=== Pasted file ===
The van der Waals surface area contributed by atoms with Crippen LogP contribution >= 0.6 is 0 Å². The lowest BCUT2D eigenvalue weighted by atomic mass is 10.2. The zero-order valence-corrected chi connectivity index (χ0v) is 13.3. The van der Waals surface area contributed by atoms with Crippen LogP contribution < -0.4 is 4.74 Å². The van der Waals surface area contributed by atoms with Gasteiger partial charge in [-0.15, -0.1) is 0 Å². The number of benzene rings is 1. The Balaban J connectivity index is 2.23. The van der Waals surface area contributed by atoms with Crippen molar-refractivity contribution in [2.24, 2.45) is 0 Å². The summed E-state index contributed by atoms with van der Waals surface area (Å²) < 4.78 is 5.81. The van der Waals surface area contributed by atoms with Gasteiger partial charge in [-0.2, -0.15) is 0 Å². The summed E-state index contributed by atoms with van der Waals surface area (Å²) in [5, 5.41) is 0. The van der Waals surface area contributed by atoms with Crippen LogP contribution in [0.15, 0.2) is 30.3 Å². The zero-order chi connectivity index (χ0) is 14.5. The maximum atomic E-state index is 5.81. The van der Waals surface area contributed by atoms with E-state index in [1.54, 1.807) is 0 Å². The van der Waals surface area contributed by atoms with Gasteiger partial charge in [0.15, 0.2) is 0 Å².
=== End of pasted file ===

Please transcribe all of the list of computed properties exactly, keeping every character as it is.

The van der Waals surface area contributed by atoms with Crippen LogP contribution >= 0.6 is 0 Å². The lowest BCUT2D eigenvalue weighted by atomic mass is 10.2. The zero-order valence-corrected chi connectivity index (χ0v) is 13.3. The van der Waals surface area contributed by atoms with Crippen LogP contribution < -0.4 is 4.74 Å². The van der Waals surface area contributed by atoms with Gasteiger partial charge in [-0.15, -0.1) is 0 Å². The number of benzene rings is 1. The Balaban J connectivity index is 2.23. The van der Waals surface area contributed by atoms with Crippen molar-refractivity contribution in [2.24, 2.45) is 0 Å². The summed E-state index contributed by atoms with van der Waals surface area (Å²) < 4.78 is 5.81. The van der Waals surface area contributed by atoms with Gasteiger partial charge in [-0.2, -0.15) is 0 Å². The summed E-state index contributed by atoms with van der Waals surface area (Å²) in [5, 5.41) is 0. The van der Waals surface area contributed by atoms with Crippen LogP contribution in [0.15, 0.2) is 30.3 Å². The zero-order chi connectivity index (χ0) is 14.5. The maximum atomic E-state index is 5.81. The van der Waals surface area contributed by atoms with E-state index in [1.54, 1.807) is 0 Å². The van der Waals surface area contributed by atoms with Gasteiger partial charge in [0.15, 0.2) is 0 Å².